The right-wing spin doesn't stop there, either. Students, teachers and parents who attend abstinence lectures or read their curriculums probably won't be told that warts are typically a minor problem that can be easily treated with topical ointments. While cervical cancer is serious, resulting in death in 30 percent of cases, the 15,700 America women who contract it each year could avoid the disease through proper screening, according to the National Cancer Institute. "Cervical cancer is preventable," says Shah at Johns Hopkins. "You could eliminate it from the world with regular pap smears."
Sulak says that she's trying to focus on the primary point of prevention. If kids stay away from sex, they're going to be safe. But not even abstinence may be able to stop the spread of HPV. The virus thrives in the skin, not just the genitals. "We're getting more and more evidence that HPV can be spread through fingers," says Rothenberger. "It's beginning to look like it's possible to get HPV even if you don't have sex."
Sulak, Unruh and most other abstinence educators argue that they're not trying to ignore these studies and others that cast doubt on their assertions. Sulak in particular stresses that she's making every possible effort to be scientifically accurate. "It's not that I'm against contraception," she says, noting that she often prescribes birth control for her patients. "It's just that I'm against what kids are being told about safe sex."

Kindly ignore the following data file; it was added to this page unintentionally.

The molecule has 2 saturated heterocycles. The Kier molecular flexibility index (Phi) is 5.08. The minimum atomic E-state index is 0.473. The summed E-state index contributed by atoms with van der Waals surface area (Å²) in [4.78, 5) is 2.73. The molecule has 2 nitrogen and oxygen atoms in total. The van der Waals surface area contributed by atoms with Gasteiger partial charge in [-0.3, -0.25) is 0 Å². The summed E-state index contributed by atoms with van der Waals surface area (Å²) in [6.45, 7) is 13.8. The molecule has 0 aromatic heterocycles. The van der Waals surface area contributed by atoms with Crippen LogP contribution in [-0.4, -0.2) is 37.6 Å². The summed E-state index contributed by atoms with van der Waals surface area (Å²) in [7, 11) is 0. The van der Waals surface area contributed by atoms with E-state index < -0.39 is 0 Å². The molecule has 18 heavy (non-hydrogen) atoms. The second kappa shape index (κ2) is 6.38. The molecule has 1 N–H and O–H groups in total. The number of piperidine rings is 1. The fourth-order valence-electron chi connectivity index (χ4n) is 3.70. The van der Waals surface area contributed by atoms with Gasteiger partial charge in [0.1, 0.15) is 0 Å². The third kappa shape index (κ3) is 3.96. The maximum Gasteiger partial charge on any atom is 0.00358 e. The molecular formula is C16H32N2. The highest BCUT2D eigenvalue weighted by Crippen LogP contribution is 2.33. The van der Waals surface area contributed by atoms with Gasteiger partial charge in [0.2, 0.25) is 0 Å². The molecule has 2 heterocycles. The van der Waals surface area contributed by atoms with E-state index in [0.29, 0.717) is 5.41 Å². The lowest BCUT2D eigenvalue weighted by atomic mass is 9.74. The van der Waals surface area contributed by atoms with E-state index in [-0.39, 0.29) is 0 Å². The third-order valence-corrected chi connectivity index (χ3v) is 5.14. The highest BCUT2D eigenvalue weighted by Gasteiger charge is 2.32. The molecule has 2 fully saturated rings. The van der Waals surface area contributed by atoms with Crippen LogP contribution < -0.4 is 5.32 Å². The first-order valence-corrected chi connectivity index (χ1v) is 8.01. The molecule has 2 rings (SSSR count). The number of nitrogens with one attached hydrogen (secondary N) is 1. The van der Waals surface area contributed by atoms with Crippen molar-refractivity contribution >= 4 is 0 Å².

And yet, under the guise of accuracy, Sulak's lecture leaves the distinct, incorrect impression that sex is as dangerous with condoms as without, and that HPV is a problem that's nearly as urgent as AIDS. Other curriculums and videos, such as "No Second Chance" -- a video that equates premarital sex with death -- may go further, but at what point do such distinctions matter?
Each abstinence-education curriculum, even the most moderate, "is a political program with an agenda," says Kreinin at the Sexuality Information and Education Council. It's politics masquerading as science, experts say.
"I spent years arguing with individuals who focus on the supposed science of [condoms'] limited efficacy, and I stopped doing it because it's just biased," says Dr. Robert Johnson, director of adolescent and young adult medicine at the New Jersey Medical School and a board member of Physicians for Reproductive Choice and Health. "Once you have biases in science, you don't have science at all."